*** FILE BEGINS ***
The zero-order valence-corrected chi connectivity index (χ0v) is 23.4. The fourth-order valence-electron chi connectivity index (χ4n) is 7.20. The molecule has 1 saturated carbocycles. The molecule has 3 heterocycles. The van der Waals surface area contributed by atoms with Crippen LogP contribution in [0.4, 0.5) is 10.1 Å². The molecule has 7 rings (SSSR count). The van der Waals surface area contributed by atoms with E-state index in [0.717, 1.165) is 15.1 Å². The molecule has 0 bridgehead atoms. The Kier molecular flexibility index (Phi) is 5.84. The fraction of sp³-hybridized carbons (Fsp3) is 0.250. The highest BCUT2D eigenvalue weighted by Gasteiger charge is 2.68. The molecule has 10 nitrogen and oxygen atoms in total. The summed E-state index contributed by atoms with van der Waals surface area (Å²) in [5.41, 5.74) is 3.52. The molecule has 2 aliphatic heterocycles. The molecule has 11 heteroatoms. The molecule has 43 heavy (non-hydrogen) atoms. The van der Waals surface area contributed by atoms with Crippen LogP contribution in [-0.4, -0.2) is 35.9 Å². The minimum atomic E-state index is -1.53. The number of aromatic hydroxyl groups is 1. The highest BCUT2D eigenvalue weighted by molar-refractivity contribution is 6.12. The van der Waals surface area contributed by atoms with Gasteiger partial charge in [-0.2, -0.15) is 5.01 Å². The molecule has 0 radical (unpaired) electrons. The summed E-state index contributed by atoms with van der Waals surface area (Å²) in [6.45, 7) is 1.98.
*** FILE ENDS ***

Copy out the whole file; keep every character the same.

The zero-order valence-corrected chi connectivity index (χ0v) is 23.4. The fourth-order valence-electron chi connectivity index (χ4n) is 7.20. The molecule has 1 saturated carbocycles. The molecule has 3 heterocycles. The van der Waals surface area contributed by atoms with Crippen LogP contribution in [0.4, 0.5) is 10.1 Å². The molecule has 7 rings (SSSR count). The van der Waals surface area contributed by atoms with E-state index in [0.717, 1.165) is 15.1 Å². The molecule has 0 bridgehead atoms. The Kier molecular flexibility index (Phi) is 5.84. The fraction of sp³-hybridized carbons (Fsp3) is 0.250. The highest BCUT2D eigenvalue weighted by Gasteiger charge is 2.68. The molecule has 10 nitrogen and oxygen atoms in total. The summed E-state index contributed by atoms with van der Waals surface area (Å²) in [5.41, 5.74) is 3.52. The molecule has 2 aliphatic heterocycles. The molecule has 11 heteroatoms. The molecule has 43 heavy (non-hydrogen) atoms. The van der Waals surface area contributed by atoms with Crippen LogP contribution in [-0.4, -0.2) is 35.9 Å². The minimum atomic E-state index is -1.53. The number of aromatic hydroxyl groups is 1. The highest BCUT2D eigenvalue weighted by molar-refractivity contribution is 6.12. The van der Waals surface area contributed by atoms with Gasteiger partial charge in [-0.2, -0.15) is 5.01 Å². The molecule has 0 radical (unpaired) electrons. The summed E-state index contributed by atoms with van der Waals surface area (Å²) in [6.45, 7) is 1.98.